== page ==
SOS: How ASU Students Are Helping Syrian Refugees

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In the wake of the Paris tragedy that left the world reeling in November, the House decided to pass a bill that will suspend the program that allows Syrian and Iraqi refugees to enter the country.

This was the result of multiple reports that claimed at least one of the attackers might have entered Europe amid the massive in ux of Syrians seeking shelter from war. Arizona was among one of the rst states to encourage the rest of the nation to discontinue the passage of refugees onto American soil until it is con rmed that they do not pose a threat.

This decision will affect thousands from every back- ground, including those here at Arizona State University. Save Our Syrian Freedom, also known as “SOS”, is a stu- dent-run organization at ASU that was founded by Zana Alat- tar. The purpose of this group is to promote awareness of the Syrian Revolution and to help raise funds to aid those that have been affected. The stu- dents put together events and send the pro ts toward relief funds, including some families the students work closely with that have been relocated right here in the Valley.

“It was at a point where something needed to be done on a university level,” former SOS secretary and vice president Rana Dbeis says of the creation of SOS. “There were really no student-based organizations that had to do with Syr- ia and no other organizations were touching on it so that’s where the idea came from.”

The organization has more recently branched out to a national level by joining Students Organize for Syria, also found- ed in part by Alattar and other students, that now has 11 chapters at different universities around the nation including Yale, Columbia, Berkeley and others. These students have banned together across state lines in the hopes of educating their peers on the importance of giving back and the severity of the civil war that Syria is experiencing.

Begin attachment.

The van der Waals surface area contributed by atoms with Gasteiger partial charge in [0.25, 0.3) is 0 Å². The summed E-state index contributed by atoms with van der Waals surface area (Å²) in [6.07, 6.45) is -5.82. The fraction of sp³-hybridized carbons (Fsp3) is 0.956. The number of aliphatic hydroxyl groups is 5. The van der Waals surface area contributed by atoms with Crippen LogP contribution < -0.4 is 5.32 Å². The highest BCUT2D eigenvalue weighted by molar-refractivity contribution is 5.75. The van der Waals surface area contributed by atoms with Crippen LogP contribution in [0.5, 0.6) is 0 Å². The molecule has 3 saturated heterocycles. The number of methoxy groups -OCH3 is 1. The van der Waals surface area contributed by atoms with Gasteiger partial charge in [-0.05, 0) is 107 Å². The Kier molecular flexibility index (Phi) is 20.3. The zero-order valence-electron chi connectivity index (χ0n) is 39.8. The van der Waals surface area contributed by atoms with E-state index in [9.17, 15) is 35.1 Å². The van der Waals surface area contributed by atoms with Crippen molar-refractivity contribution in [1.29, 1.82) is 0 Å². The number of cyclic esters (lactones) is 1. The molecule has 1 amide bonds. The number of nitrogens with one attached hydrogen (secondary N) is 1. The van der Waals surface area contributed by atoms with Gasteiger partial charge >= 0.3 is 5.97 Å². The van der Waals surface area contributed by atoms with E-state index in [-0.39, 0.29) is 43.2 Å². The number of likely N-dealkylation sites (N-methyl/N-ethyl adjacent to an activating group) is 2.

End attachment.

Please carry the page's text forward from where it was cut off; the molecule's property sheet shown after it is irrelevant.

“To say that we’re going to close our doors to certain parts of the world because we’re afraid of terrorism or we’re afraid of certain things is un-American,” Omar Bail- ony, third-year law student and founder of the Berkeley chapter says. “This is the biggest humanitarian crisis since World War II, and we just close our doors to it? It’s depressing to say the least.”

The vote to pass the bill was 289-137, with a surprising 42 Democrats casting their votes in favor of halting incoming refugees until security checks guarantee there is not threat to the country. This number could override a veto from President Barack Obama and stall the resettlement program.

“I’m feeling disappointment,” Dbeis says. “I’m feeling sadness. I’m angry. But it’s also motivating me to want to do more.”

“I dont think that the goals of SOS have changed at all,” Alattar says about the bill. “In fact, I think we just need to be working hard to maximize the momentum that people have right now in regard to the Syrian Refugee Crisis.”

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